12. CHAPTER 8 The Eighth Labor: The Horses of Diomedes
    (pp. 76-88)

    From Apollodorus:

    The eighth labour he enjoined on him was to bring the mares of Diomedes the Thracian to Mycenae. Now this Diomedes was a son of Ares and Cyrene, and he was king of the Bistones, a very warlike Thracian people, and he owned man-eating mares. So Hercules sailed with a band of volunteers, and having overpowered the grooms who were in charge of the mangers, he drove the mares to the sea. When the Bistones in arms came to the rescue, he committed the mares to the guardianship of Abderus, who was a son of Hermes, a native...

  13. CHAPTER 9 The Ninth Labor: The Belt of Hippolyte
    (pp. 89-103)

    From Apollodorus:

    The ninth labour he enjoined on Hercules was to bring the belt of Hippolyte. She was queen of the Amazons, who dwelt about the river Thermodon, a people great in war; for they cultivated the manly virtues, and if ever they gave birth to children through intercourse with the other sex, they reared the females; and they pinched off the right breasts that they might not be trammelled by them in throwing the javelin, but they kept the left breasts, that they might suckle. Now Hippolyte had the belt of Ares in token of her superiority to all...

  14. CHAPTER 10 The Tenth Labor: Geryon’s Cattle
    (pp. 104-117)

    From Apollodorus:

    As a tenth labour he was ordered to fetch the kine of Geryon from Erythia. Now Erythia was an island near the ocean; it is now called Gadira. This island was inhabited by Geryon, son of Chrysaor by Callirrhoe, daughter of Ocean. He had the body of three men grown together and joined in one at the waist, but parted in three from the flanks and thighs. He owned red kine, of which Eurytion was the herdsman and Orthus, the two-headed hound, begotten by Typhon on Echidna, was the watchdog. So journeying through Europe to fetch the kine...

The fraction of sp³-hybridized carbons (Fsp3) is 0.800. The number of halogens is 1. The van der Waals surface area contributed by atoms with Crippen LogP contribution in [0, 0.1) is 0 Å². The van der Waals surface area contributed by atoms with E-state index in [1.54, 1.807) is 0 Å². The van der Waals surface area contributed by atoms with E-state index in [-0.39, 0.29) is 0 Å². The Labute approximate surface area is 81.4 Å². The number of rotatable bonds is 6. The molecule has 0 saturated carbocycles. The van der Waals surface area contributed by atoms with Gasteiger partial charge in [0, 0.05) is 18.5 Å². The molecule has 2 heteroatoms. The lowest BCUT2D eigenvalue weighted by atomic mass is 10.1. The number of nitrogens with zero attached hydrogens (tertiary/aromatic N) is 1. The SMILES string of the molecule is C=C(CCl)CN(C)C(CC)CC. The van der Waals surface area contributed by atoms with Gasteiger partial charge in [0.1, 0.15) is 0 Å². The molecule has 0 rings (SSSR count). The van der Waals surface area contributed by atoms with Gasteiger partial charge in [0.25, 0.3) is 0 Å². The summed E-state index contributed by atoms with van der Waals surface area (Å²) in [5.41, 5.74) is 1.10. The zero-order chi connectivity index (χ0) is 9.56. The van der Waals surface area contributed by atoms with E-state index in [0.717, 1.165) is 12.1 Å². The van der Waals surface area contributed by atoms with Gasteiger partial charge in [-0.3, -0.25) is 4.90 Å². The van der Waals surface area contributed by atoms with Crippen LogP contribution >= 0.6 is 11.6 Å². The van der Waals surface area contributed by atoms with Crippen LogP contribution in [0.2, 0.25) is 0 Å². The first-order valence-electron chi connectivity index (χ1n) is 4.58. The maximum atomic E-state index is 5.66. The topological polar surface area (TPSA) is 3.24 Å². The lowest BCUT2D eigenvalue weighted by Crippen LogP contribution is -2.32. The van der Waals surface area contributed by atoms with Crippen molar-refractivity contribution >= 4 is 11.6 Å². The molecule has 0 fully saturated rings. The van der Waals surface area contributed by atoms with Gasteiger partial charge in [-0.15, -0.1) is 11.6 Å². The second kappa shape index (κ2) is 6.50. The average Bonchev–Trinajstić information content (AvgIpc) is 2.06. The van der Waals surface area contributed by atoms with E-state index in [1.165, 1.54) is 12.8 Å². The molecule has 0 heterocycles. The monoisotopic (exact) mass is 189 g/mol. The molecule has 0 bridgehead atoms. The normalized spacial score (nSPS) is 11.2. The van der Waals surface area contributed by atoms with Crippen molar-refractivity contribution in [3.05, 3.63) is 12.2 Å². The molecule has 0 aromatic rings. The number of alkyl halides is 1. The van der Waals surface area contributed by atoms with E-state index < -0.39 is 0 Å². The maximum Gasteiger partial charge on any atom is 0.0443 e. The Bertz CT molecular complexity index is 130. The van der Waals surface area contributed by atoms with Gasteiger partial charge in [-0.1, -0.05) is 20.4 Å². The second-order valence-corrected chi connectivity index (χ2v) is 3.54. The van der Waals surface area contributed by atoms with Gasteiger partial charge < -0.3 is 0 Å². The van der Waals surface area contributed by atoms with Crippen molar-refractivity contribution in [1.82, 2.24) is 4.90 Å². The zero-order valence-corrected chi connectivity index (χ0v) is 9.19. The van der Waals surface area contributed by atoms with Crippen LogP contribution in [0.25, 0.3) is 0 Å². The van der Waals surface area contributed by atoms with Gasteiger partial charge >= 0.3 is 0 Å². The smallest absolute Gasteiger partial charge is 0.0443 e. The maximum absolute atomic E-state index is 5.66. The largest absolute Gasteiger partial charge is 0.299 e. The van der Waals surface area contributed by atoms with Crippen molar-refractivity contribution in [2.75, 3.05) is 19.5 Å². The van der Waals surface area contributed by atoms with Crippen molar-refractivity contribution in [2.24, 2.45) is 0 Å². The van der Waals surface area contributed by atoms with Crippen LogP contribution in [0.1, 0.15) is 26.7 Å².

15. CHAPTER 11 The Eleventh Labor: The Apples of the Hesperides
    (pp. 118-133)

    From Apollodorus:

    When the labours had been performed in eight years and a month, Eurystheus ordered Hercules, as an eleventh labour, to fetch golden apples from the Hesperides, for he did not acknowledge the labour of the cattle of Augeas nor that of the hydra. These apples were not, as some have said, in Libya, but on Atlas among the Hyperboreans. They were presented by Earth to Zeus after his marriage with Hera, and guarded by an immortal dragon with a hundred heads, offspring of Typhon and Echidna, which spoke with many and divers sorts of voices. With it the...

  16. CHAPTER 12 The Twelfth Labor: Cerberus
    (pp. 134-144)

    From Apollodorus:

    A twelfth labour imposed on Hercules was to bring Cerberus from Hades. Now this Cerberus had three heads of dogs, the tail of a dragon, and on his back the heads of all sorts of snakes. When Hercules was about to depart to fetch him, he went to Eumolpus at Eleusis, wishing to be initiated. However it was not then lawful for foreigners to be initiated: since he proposed to be initiated as the adoptive son of Pylius. But not being able to see the mysteries because he had not been cleansed of the slaughter of the centaurs,...

  17. Appendix A: The Labors and Subject Areas of Mathematics
    (pp. 147-150)
  18. Appendix B: Hercules before the Labors
    (pp. 151-153)
  19. Appendix C: The Authors of the Hercules Myth
    (pp. 154-160)
  20. Appendix D: The Laplace Transform
    (pp. 161-163)
  21. Appendix E: Solution to the Sudoku Puzzles
    (pp. 164-166)
  22. BIBLIOGRAPHY
    (pp. 167-170)
  23. INDEX
    (pp. 171-183)